BMW Transmission notes

From: karicalbmwtriumphcom (CALIFORNIA BMW TRIUMPH)
Subject: MO Transmission Translation

Mo-Magazin 2/96 PP. 34-39, Text and photos by Jochen Soppa
Translated by Kari Prager

Not for commercial use. Not professionally translated. May be used by non-profit club magazines as far as I am concerned but I did not obtain rights or permission from MO for this.

BMW Transmissions

The MO factory visit with BMW supplier Getrag sheds some light upon the darkness of this perpetual irritation.


...A splendid new boxer. But still criticized for shifting. How come? MO has a look at the builder of BMW's gearboxes.

Bitter reproaches for the new BMW R 850 R in MO 11/95. Tester Guenter Wimme addressed the issue of shifting behavior unequivocally: "In the old BMW tradition the great weakness remains: the gearbox. Difficult shifting, long shift lever travel, graunchy shifts between first and second, and still the old tale of woe in finding first at stoplights."

In that article's conclusion, our (MO's) journalist Wimme recommended that the BMW factory seek out a new transmission manufacturer. As we now find out, shortly after the introduction of the R 1100 RS, BMW was actually in the process of looking... The Bavarians had already contacted gearbox builders in Japan, Italy and Austria. But after ongoing testing of the prototype proposals the source will remain where it has been since 1978: at Getrag in Ludwigsburg, or more precisely, at the Getrag subsidiary, ZWN in Neuenstein/Hohenloh.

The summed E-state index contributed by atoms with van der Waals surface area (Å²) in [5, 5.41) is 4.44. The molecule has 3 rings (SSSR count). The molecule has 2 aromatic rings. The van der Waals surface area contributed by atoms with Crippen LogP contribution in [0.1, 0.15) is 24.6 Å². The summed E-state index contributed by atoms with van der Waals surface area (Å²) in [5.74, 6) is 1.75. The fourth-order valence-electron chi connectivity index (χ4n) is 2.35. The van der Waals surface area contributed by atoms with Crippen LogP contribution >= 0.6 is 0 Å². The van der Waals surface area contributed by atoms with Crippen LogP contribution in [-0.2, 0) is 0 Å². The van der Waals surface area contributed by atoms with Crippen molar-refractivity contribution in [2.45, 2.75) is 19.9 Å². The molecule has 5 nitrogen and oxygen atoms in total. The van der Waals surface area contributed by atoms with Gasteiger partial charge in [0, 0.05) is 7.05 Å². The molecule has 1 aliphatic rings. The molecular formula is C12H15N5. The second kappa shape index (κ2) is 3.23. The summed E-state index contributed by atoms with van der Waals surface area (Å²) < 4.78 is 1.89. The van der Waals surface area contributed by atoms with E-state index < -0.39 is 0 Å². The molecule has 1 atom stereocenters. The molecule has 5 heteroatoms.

Understandably, the people at Getrag don't like hearing the reproach that they can't build a decent transmission for the prestigious BMW bike, all the moreso since the 3,000 workers of the factory supply the cream of the international automakers with their gearboxes. The list is exceptional: Porsche, Maserati, Alfa Romeo, Alpina Bi-turbo, Jaguar, Ford Cosworth, Dodge Stealth...

Of course, their biggest single customer is BMW. The complete automotive line, from the 3-series on, is equipped by Getrag, and also the motorcycle line: old Boxers, new Boxers, and K-series. The exception is the F-650 with the Rotax motor. In round numbers, ZWN/Getrag has built about half a million motorcycle transmissions for BMW. Up till 1978, BMW built their own motorcycle transmissions. (...and they didn't shift any better than these... translator's note)